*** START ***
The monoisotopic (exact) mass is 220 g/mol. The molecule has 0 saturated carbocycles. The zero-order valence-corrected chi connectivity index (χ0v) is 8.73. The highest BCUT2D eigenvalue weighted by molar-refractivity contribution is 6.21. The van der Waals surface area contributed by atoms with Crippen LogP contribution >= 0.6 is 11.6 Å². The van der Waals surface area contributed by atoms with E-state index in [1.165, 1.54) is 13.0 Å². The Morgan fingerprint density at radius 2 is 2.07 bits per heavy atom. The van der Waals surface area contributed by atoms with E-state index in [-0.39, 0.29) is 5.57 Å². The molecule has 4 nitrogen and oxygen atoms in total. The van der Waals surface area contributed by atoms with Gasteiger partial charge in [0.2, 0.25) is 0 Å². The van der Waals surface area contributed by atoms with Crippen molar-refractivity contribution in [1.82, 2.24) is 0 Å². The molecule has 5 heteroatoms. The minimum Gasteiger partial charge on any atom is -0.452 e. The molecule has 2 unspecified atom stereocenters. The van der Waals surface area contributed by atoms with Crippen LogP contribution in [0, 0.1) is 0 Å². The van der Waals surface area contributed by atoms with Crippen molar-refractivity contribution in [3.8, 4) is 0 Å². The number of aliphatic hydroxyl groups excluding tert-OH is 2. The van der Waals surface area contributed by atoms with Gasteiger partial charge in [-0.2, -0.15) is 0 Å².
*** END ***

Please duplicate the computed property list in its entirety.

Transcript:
The monoisotopic (exact) mass is 220 g/mol. The molecule has 0 saturated carbocycles. The zero-order valence-corrected chi connectivity index (χ0v) is 8.73. The highest BCUT2D eigenvalue weighted by molar-refractivity contribution is 6.21. The van der Waals surface area contributed by atoms with Crippen LogP contribution >= 0.6 is 11.6 Å². The van der Waals surface area contributed by atoms with E-state index in [1.165, 1.54) is 13.0 Å². The Morgan fingerprint density at radius 2 is 2.07 bits per heavy atom. The van der Waals surface area contributed by atoms with E-state index in [-0.39, 0.29) is 5.57 Å². The molecule has 4 nitrogen and oxygen atoms in total. The van der Waals surface area contributed by atoms with Gasteiger partial charge in [0.2, 0.25) is 0 Å². The van der Waals surface area contributed by atoms with Crippen molar-refractivity contribution in [1.82, 2.24) is 0 Å². The molecule has 5 heteroatoms. The minimum Gasteiger partial charge on any atom is -0.452 e. The molecule has 2 unspecified atom stereocenters. The van der Waals surface area contributed by atoms with Crippen LogP contribution in [0, 0.1) is 0 Å². The van der Waals surface area contributed by atoms with Crippen molar-refractivity contribution in [3.8, 4) is 0 Å². The number of aliphatic hydroxyl groups excluding tert-OH is 2. The van der Waals surface area contributed by atoms with Gasteiger partial charge in [-0.2, -0.15) is 0 Å².